Smartphone apps are really a rage these days but if a report by Nielsen presents true picture, developers of mobile apps will be a worried lot. According to the Nielsen report, few apps outside the top 50 get much user attention.
Nielsen analysed the data from on-device meters installed on thousands of Apple iOS and Android smartphones. (iOS data is not yet out), and the analyst found some very interesting patterns.
The average Android owner spends 56 minutes interacting with mobile applications and mobile websites every day. In that span of 56 minutes, about two-thirds of the time is spent on mobile applications, and one-third browsing the mobile Web.
Does that mean mobile web has a bleak future, well not really. This report is based on USA data, but in Indian and other developing market it is feature phones which dominate. As features phones do not support much of applications, it is the mobile web which takes precedence.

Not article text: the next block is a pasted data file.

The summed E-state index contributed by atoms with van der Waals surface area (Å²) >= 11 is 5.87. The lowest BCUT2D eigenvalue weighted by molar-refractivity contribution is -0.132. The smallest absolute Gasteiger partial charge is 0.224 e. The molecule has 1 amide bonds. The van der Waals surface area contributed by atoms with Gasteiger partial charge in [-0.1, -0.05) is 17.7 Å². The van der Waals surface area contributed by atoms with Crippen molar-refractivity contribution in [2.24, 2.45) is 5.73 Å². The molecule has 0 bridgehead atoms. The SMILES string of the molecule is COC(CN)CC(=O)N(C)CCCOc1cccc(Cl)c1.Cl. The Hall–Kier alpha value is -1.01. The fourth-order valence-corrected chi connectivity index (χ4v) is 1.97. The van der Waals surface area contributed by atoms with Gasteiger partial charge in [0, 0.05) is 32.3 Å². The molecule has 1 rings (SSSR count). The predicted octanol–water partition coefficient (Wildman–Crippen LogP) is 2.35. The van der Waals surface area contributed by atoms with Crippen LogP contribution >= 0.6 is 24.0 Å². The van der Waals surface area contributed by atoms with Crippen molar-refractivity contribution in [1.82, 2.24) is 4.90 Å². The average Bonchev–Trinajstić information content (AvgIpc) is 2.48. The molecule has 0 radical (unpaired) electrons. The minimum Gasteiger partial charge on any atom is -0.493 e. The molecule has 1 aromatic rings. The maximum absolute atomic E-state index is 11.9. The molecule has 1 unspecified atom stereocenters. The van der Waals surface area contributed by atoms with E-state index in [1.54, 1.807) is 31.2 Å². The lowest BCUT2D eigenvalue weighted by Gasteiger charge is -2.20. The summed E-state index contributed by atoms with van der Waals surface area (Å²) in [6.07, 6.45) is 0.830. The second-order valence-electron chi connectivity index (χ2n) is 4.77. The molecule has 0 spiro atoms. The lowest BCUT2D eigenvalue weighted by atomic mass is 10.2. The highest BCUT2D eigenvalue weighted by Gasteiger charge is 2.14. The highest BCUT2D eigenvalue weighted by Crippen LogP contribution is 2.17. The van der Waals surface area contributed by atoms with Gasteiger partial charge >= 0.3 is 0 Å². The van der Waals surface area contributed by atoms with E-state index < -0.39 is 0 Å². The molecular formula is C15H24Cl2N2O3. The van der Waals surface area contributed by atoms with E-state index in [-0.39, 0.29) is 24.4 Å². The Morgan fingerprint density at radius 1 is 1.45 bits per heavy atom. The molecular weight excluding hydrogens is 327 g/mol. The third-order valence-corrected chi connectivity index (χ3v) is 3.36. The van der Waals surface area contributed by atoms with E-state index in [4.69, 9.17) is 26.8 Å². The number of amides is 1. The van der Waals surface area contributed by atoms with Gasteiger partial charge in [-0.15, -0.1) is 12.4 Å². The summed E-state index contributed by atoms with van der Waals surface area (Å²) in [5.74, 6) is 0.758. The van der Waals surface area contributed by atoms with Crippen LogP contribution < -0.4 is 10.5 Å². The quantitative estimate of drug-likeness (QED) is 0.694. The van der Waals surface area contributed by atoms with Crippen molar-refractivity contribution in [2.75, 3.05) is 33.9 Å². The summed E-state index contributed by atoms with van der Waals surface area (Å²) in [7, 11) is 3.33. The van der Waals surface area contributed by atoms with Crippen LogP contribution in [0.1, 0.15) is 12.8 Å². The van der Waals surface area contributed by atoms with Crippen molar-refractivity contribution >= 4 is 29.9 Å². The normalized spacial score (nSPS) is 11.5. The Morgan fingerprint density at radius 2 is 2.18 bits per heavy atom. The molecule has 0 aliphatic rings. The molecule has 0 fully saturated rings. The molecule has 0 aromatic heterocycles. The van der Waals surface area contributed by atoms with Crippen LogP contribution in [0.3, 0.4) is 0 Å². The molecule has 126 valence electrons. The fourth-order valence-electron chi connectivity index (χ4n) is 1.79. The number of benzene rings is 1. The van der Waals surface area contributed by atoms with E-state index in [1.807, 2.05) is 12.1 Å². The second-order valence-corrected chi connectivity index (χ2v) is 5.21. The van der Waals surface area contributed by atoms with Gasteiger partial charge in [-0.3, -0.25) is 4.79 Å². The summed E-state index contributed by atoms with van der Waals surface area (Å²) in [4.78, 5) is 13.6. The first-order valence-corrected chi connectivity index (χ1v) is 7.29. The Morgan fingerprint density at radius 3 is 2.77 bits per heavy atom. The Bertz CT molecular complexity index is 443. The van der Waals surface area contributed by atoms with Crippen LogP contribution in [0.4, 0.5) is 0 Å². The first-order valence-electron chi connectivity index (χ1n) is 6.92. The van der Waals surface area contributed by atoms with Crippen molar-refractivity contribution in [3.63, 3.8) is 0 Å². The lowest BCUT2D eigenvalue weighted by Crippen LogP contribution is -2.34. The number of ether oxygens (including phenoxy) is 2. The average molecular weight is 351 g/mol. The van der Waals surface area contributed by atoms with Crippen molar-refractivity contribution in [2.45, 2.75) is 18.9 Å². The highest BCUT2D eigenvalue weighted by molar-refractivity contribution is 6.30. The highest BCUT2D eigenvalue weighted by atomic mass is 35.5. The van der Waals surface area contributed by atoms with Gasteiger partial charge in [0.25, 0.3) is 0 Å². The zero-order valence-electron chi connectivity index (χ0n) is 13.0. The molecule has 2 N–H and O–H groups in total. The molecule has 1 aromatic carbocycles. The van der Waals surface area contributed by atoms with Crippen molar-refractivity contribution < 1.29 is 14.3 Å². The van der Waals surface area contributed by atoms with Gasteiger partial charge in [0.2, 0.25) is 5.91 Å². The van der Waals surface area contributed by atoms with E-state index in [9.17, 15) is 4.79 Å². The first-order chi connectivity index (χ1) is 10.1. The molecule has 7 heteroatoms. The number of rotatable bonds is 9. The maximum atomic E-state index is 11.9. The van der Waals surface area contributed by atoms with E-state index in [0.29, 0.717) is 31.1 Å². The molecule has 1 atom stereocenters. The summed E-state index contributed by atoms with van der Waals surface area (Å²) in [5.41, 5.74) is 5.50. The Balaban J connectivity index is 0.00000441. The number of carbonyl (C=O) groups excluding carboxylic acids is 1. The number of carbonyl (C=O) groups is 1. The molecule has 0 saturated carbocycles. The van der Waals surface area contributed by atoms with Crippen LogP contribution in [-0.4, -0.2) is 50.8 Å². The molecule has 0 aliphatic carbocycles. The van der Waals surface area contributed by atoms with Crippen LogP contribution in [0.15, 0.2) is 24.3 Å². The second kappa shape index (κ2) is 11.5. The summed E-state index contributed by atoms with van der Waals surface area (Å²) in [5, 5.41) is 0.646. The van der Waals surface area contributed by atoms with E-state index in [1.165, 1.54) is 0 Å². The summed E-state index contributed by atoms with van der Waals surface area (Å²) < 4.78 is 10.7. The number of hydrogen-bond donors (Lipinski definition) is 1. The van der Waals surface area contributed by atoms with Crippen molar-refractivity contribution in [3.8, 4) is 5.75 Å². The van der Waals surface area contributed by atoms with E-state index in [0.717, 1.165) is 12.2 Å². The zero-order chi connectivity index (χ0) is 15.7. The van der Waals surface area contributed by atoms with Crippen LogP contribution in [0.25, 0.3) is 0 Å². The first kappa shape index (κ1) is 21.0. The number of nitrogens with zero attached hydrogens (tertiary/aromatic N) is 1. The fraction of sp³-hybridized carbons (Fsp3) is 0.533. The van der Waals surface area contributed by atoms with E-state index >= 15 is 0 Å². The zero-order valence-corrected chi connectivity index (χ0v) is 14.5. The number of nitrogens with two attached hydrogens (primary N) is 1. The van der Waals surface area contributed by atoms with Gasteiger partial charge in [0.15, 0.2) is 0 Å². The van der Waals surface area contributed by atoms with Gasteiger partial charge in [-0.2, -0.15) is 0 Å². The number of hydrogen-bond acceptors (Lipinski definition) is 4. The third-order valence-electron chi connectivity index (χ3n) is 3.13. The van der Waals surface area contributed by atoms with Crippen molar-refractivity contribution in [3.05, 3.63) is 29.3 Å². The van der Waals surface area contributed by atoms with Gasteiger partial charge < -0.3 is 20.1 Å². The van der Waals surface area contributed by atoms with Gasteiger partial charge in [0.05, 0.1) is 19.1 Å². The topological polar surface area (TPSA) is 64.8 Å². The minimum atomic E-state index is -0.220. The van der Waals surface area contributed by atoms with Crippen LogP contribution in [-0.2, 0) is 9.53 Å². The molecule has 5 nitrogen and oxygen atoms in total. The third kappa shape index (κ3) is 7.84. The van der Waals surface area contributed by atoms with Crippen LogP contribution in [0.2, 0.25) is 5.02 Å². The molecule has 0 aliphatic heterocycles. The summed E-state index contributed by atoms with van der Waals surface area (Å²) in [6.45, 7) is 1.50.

Nielsen says that the top 10 Android applications are responsible for 43 per cent of all the time spent by Android consumers on mobile apps. The top 50 apps account for 61 per cent of all time spent. That means that almost all the 2.5 lakh apps on the Android market see minimal use and vie for a pie of the remaining 39 minutes.
Current top 10 apps on Android are YouTube, Google Maps, Amazon Kindle, Facebook, Pandora, Angry Birds, Dragon Fly, Words with Friends, Advanced Task Killer, and Angry Birds Rio.
The top 10 paid apps are Cut the Rope, Beautiful Widgets, Fruit Ninja, PowerAMP Full, SwiftKey X, Robo Defense, ROM Manager, Doodle Jump, SoundHound, and ADW Launcher.
Amongst these apps, 40 per cent are games and the rest are utility apps and media and social networking apps. There are few business apps even in the top 50.
The report definitely points that applications have more potential than the mobile web. So the device manufacturers need to focus on adding better app support to their devices and operating system. Media planners will also have to revise their mobile advertising strategies.
What is good for the consumer is that with these findings out, we will get better phones with better application support and developers coming out with better apps and not just filling up the Android market (or any other app store) with just about any app.